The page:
IBM Research - Almaden - User System Ergonomics Research

 FIRE - FIRE Engine Analysis
  As the searcher marks the relevance of these documents, the FIRE engine analyzes them in the background, looking for patterns of words which indicate relevant and trash documents. Using a greedy search, this engine generates an optimized boolean query which
  1. retrieves the relevant documents
  2. avoids the trash documents
  3. uses a moderate set of words.

The third goal gives the engine a better chance of generating useful words rather than statistical anomalies in the text to differentiate between good and bad documents. The engine does not seek the minimum query which optimizes the search results, but seeks a broader set of words. This goal helps to stimulate the searcher's understanding of the query and improve query results.

graphic of Suggested Query Terms

The results of the FIRE engine's analysis is displayed unobtrusively as a set of "Suggested Query Terms". This display takes the same form as the initial query, for ease of comprehension by the searcher.

In this example, after marking 5 documents, the FIRE engine has concluded that the query should be narrowed by requiring documents to also include at least one of the following search terms: ibms, microsoft, operating, or industry.

As the searcher thinks about the problem of differentiating product announcements from reviews of products, this input from FIRE is very useful. It has observed that the reviews of OS/2 and Windows NT tend to mention the companies that have produced those systems (IBM and Microsoft). Product announcements for systems which run on these platforms rarely mention the companies that make the operating systems. The other two suggestions may not be entirely clear at first glance, so the searcher asks for an explanation of the word operating.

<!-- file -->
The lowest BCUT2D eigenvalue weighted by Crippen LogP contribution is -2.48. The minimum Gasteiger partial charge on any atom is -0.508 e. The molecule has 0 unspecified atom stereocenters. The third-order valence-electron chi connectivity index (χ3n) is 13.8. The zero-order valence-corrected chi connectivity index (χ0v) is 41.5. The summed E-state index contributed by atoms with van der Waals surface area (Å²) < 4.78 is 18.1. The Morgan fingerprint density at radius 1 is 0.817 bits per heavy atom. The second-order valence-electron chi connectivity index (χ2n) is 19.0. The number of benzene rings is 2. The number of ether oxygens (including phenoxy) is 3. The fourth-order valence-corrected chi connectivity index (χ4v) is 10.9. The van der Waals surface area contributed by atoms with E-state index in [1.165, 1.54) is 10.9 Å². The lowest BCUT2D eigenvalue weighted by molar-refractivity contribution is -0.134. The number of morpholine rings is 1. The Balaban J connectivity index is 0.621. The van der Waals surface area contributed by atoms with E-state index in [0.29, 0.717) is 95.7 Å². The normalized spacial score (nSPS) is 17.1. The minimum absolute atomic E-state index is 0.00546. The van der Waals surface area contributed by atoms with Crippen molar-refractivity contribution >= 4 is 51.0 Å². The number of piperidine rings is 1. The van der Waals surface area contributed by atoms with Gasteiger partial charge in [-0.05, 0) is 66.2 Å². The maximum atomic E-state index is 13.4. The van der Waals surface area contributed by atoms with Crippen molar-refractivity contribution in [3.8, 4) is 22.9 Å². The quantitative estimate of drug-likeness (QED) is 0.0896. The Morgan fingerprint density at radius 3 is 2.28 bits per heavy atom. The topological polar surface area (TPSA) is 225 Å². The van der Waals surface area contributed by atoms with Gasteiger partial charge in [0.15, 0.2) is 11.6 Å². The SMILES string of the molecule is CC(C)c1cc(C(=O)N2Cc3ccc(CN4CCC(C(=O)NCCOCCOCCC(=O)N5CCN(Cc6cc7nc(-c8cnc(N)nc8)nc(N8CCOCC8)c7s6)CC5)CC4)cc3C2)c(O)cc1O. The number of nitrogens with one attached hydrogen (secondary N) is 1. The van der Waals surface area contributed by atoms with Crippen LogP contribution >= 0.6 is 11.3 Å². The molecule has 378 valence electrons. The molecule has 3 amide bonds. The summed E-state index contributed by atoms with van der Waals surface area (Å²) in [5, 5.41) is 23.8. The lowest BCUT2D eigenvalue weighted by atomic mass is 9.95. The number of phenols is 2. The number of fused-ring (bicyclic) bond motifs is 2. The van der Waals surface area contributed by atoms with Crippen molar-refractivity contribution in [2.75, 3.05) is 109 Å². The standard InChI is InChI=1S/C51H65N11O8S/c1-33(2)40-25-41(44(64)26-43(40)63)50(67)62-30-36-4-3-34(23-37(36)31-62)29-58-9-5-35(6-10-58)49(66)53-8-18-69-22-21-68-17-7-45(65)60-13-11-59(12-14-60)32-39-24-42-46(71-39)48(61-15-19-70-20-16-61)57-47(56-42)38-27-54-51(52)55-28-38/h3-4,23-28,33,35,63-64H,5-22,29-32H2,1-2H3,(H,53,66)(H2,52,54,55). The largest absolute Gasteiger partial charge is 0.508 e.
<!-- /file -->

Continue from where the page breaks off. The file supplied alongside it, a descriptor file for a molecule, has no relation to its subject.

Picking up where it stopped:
graphic of suggestion explanation


The system then responds with display of the term in context, also indicating whether it appears in relevant or trash documents by color-coding. The context immediately makes clear that operating is part of the phrase operating system. Now we realize that reviews of OS/2 and Windows NT tend to use the phrase operating system in the review, while product announcements do not.

Finally, the searcher is confused by the suggestion of the term industry. By again asking for an explanation, FIRE shows it in context and we realize that its presence is not due to any pattern, but is an anomaly of the particular documents that were rated.

The searcher concludes that all of the suggestions are appropriate except for industry and decides to refine the query.

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    Ron Barber
    IBM Almaden Research Center
    650 Harry Road
    San Jose, CA 95120-6099

Last updated: Thursday, 21-Jul-2011 15:25:04 PDT

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